All unexpectedly calm in Maradona's camp
Preview: Greece v Argentina, 7.30pm, Polokowane, BBC1
Cahal Milmo is the chief reporter of The Independent and has been with the paper since 2000. He was born in London and previously worked at the Press Association news agency. He has reported on assignment at home and abroad, including Rwanda, Sudan and Burkina Faso, the phone hacking scandal and the London Olympics. In his spare time he is a keen runner and cyclist, and keeps an allotment.
Tuesday 22 June 2010
In a World Cup that has offered a briskly expanding repertoire of on-field shocks and off-field sound and fury, the progress of Argentina under the stewardship of Diego Maradona has been unexpectedly serene.
Maradona greeted Argentina's haphazard qualification for the finals with a tirade of abuse at journalists, but yesterday, with two wins out of two and all seemingly sweetness and light within the squad, the tournament's most improbable coach joked with reporters about the legality of Luis Fabiano's goal against Ivory Coast in comparison with his rather more high profile hand ball, played up Brazil's chances while at the same time looking down his nose at them and even had an encouraging word for England.
Barring another mighty upset, Argentina will top Group B and face a second round match with Mexico or Uruguay, who they beat in that final qualifier back in October. Since then, and after sifting erratically through over 100 players, Maradona appears to have settled on his line-up, although he will make changes today with Carlos Tevez, Gonzalo Higuain and Javier Mascherano all likely to be on the bench, while Jonas Guiterrez, a very square peg in a very round hole on the right of the defence, is suspended. Even that may prove something of blessing with the Newcastle winger looking the glaring weakness in the Maradona masterplan. Lionel Messi, though, will not be given a break. "We had planned to rest him but he always wants to play and I love that," said Maradona before proclaiming his No 10 the "best in the world."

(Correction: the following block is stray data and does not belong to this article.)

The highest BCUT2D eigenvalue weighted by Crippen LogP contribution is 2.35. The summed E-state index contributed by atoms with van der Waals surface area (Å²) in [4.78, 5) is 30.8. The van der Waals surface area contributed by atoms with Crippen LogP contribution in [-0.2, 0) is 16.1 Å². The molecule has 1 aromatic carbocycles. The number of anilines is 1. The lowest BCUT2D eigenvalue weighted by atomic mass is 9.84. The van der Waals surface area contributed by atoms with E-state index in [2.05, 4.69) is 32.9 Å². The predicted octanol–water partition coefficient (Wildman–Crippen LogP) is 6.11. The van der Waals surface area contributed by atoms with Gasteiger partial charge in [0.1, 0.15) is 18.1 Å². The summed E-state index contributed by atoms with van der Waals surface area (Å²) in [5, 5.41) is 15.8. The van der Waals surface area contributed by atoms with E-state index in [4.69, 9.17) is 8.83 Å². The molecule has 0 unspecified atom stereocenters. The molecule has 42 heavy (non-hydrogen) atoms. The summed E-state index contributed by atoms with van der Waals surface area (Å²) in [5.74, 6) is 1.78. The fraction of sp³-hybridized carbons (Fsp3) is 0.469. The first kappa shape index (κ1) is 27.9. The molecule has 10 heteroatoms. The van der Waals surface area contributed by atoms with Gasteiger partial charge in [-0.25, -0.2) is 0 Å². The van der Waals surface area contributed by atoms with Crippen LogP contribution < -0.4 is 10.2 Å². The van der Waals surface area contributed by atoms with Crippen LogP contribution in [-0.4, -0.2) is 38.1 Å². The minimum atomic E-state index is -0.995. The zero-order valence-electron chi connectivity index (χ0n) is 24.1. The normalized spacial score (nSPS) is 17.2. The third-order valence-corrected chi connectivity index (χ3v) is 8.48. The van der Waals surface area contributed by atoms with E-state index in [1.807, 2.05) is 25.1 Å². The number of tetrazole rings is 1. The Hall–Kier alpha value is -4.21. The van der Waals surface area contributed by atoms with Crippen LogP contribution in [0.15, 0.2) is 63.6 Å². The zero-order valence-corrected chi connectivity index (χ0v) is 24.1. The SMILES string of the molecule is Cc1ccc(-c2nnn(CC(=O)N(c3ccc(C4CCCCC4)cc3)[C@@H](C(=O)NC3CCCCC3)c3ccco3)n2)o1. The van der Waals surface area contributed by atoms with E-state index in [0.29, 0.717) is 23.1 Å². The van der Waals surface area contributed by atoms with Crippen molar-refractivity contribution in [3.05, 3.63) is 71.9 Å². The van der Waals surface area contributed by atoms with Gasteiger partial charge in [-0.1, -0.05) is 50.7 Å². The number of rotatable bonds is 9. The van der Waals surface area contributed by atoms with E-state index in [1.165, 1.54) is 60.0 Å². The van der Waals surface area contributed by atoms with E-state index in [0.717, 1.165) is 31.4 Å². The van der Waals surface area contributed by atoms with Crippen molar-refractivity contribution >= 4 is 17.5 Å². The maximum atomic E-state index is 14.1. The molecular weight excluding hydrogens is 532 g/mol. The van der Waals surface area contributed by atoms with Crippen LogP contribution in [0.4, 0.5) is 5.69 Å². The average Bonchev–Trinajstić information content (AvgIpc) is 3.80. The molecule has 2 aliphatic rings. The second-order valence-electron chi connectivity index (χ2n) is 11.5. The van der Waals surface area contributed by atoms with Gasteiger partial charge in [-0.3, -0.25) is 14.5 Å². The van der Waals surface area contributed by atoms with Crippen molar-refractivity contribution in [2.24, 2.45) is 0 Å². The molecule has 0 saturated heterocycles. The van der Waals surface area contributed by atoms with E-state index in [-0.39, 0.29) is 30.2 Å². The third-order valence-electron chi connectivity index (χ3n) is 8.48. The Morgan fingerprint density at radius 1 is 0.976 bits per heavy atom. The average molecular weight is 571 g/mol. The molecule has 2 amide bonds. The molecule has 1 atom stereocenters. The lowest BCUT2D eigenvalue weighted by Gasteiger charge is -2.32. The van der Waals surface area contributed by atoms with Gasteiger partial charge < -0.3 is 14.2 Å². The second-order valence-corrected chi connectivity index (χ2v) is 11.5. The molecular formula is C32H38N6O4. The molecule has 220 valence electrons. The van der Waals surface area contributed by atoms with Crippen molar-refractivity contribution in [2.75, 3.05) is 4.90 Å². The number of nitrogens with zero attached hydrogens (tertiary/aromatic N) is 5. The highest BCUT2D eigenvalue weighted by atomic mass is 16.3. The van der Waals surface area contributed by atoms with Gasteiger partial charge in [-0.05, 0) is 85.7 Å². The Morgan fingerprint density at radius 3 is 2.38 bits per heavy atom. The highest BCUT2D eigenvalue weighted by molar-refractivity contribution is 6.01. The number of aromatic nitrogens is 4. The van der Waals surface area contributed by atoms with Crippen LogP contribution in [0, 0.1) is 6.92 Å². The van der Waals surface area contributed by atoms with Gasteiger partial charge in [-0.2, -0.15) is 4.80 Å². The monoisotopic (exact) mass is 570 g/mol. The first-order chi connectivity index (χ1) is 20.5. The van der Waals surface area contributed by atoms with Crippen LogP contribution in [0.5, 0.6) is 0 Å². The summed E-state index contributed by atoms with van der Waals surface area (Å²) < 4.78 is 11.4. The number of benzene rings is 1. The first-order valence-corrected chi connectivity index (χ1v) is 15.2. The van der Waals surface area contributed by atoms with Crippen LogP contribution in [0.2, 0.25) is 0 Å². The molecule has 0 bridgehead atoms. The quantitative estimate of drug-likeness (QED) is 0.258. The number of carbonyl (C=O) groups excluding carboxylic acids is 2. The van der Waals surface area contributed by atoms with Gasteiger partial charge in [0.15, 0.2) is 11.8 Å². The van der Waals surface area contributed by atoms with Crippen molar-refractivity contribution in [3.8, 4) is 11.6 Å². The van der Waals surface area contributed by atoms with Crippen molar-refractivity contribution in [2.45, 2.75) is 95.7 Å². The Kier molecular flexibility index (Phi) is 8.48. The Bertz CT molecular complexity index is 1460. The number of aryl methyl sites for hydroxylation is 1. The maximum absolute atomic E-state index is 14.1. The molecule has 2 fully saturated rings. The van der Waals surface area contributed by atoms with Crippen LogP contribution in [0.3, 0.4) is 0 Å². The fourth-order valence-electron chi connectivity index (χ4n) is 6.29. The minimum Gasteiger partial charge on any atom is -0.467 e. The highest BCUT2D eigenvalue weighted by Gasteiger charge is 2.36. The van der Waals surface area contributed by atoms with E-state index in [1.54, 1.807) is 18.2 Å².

There was less fulsome praise for the neighbours. If Argentina and Brazil win their groups they cannot meet until the final and Maradona was keen to play down his side's chances in comparison with their bitter rivals. "Brazil doesn't play well but it finishes off the matches when it has to," said the 49-year-old. "That's why they're still the great favourites. We are not candidates or favourites. We are just here to give joy to the Argentines."
When questioned about Fabiano's juggled effort on Sunday and reports that the Brazilian had borrowed the most famous line in World Cup history, Maradona laughed. "No, this one hit his arm," he said. "It's pretty obvious. The tragicomic thing is the smile of the referee afterwards, I didn't see the referee laugh after I scored against England."
What to watch out for: all will be well for the Europeans
The comfort with which the South American contingent have eased through the opening exchanges, contrasts with the toils of Europe's traditional powerhouses, but in the relaxed, glass overflowing world of Maradona (at the moment) all will turn out well. "We're all going to make it," he said. "We'll find the usual suspects in the later rounds. I think it's been a beautiful World Cup so far."
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